… the stump of a chick he held tight in his teeth …’

In a new version of Clement Clarke Moore’s 1823 Christmas poem, “A Visit From St. Nicholas,” Santa has no pipe in his teeth or encircling wreath of smoke. Canadian independent publisher Pamela McColl disapproves of smoking.

Sanitizing children’s literature is a bad idea, writes Anita N. Voelker, an associate professor of education, in an Ed Week commentary.

. . . one of my student-teachers read The Tale of Despereaux, by Kate DiCamillo, to her 4th graders. As she shared the scene in which a father, cigarette in his clamped mouth, sells his daughter, she looked up to find 24 pairs of horrified eyes upon her. She paused, recognizing this was troubling. Wisely, she created time for conversation.

She assumed that the children were disturbed by the selling of a child. But, in whispered unison, the children warned their young student-teacher that the word “cigarette” is forbidden at their school. They insisted that she replace “cigarette” with “chicken.” Strikingly, a man with a chicken in his mouth made a strange substitution, but the children were surprisingly satisfied and seemingly unfazed that a child was being sold by her father … as long as he was not smoking!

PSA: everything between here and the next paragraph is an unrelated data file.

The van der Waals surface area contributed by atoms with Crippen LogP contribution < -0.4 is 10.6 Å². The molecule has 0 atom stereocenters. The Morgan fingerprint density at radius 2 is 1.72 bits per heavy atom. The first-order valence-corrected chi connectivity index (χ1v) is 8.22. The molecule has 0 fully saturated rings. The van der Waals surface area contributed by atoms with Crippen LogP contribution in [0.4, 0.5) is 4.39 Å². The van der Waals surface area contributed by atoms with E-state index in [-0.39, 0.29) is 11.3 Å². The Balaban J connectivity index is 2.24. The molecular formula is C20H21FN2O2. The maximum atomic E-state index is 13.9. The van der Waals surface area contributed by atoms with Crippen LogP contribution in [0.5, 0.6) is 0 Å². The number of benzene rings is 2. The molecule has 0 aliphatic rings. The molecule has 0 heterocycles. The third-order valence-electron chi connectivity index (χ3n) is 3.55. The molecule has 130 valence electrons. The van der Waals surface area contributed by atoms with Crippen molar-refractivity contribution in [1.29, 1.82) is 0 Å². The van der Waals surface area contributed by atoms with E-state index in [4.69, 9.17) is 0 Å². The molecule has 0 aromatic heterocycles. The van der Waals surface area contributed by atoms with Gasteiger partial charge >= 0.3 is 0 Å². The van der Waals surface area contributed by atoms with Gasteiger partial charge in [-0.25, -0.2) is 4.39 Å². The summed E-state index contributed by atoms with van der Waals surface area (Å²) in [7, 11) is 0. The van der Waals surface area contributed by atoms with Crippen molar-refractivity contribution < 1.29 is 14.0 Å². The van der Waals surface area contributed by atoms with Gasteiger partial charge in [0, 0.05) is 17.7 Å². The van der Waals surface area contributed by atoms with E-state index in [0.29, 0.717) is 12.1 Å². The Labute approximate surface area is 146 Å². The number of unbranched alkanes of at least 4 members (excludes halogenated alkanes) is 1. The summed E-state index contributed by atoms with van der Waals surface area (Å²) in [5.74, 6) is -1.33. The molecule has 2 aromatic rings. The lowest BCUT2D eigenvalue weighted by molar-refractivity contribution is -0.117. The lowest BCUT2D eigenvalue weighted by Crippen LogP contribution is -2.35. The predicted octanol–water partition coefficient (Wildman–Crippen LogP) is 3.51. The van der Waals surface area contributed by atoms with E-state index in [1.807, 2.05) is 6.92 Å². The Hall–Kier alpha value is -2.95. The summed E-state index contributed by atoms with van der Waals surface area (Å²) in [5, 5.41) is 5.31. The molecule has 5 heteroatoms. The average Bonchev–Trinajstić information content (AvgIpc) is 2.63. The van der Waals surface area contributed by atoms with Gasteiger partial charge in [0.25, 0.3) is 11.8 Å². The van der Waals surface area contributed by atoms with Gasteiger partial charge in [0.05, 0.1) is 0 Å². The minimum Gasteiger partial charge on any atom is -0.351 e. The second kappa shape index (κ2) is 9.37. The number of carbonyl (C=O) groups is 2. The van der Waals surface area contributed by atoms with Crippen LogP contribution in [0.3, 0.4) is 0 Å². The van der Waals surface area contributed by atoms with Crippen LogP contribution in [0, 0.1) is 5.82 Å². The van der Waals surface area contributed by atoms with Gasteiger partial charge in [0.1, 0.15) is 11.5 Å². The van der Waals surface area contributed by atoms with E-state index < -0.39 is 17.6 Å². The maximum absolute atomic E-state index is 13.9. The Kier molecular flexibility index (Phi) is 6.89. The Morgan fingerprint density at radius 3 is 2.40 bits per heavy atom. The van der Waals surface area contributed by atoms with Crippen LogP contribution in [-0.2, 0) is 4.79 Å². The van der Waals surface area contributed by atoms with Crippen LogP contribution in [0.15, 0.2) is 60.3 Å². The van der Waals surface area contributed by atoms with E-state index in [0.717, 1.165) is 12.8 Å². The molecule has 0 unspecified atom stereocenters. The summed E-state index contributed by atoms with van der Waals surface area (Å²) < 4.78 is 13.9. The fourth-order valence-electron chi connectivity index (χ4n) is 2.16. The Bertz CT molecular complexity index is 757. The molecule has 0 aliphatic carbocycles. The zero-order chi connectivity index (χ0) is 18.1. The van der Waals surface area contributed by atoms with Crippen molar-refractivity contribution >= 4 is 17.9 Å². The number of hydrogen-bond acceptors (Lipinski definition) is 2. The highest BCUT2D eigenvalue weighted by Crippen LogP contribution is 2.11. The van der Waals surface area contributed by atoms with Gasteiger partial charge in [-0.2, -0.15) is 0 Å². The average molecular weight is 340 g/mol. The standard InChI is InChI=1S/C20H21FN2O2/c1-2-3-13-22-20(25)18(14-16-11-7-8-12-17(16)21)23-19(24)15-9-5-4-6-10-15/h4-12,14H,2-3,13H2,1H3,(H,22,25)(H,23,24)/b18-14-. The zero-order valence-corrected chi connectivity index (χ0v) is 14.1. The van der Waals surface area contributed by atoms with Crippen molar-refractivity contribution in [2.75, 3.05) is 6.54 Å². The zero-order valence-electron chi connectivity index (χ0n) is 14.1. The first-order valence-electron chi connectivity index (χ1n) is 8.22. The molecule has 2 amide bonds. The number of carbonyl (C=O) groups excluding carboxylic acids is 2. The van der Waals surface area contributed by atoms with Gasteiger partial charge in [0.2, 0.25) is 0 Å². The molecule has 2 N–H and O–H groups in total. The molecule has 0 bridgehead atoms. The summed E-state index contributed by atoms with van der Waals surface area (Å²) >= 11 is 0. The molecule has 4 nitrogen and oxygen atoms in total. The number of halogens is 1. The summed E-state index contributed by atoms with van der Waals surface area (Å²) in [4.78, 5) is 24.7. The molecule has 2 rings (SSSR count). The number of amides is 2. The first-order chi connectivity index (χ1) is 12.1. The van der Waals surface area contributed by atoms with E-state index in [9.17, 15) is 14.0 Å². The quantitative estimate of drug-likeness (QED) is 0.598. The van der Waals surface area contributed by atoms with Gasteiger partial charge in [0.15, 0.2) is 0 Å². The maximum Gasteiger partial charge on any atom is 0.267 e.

Voelker asks: Why not teach children that people in the past didn’t realize the dangers of smoking?

Santa is a fake!

As an example of critical and deductive thinking, I present this 1988 video shot by my husband, John. (The mom is his first wife, Kate, who died in 2004.)  Gina is 10, Michael is 7 and Susie is 4 years old. Santa, who indeed is a fake, was hired from the Mountain View (CA) community services department.

Fat Santa

Santa Claus promotes obesity, complains Dr Nathan Grills, a professor at Monash University in Australia.  From The Telegraph:

(Grills) said the idea of a fat Father Christmas gorging on brandy and mince pies as he drove his sleigh around the world delivering presents was not the best way to promote a healthy and safe lifestyle among the young.

. . . Father Christmas could also potentially promote drunk-driving, argued Grills, referring to the tradition of leaving Santa Claus a brandy to wish him well on his travels.

At my husband’s family’s Christmas party, there was a move to draft the only new guest to play Santa for the little kids. But there weren’t enough pillows to make the costume fit 145-pound Seth, boyfriend of Susie the nutritionist. I wanted to tell the kids that Santa had acquired a personal nutritionist and taken off some weight, but this was vetoed.

Via The Corner’s Grinchwatch.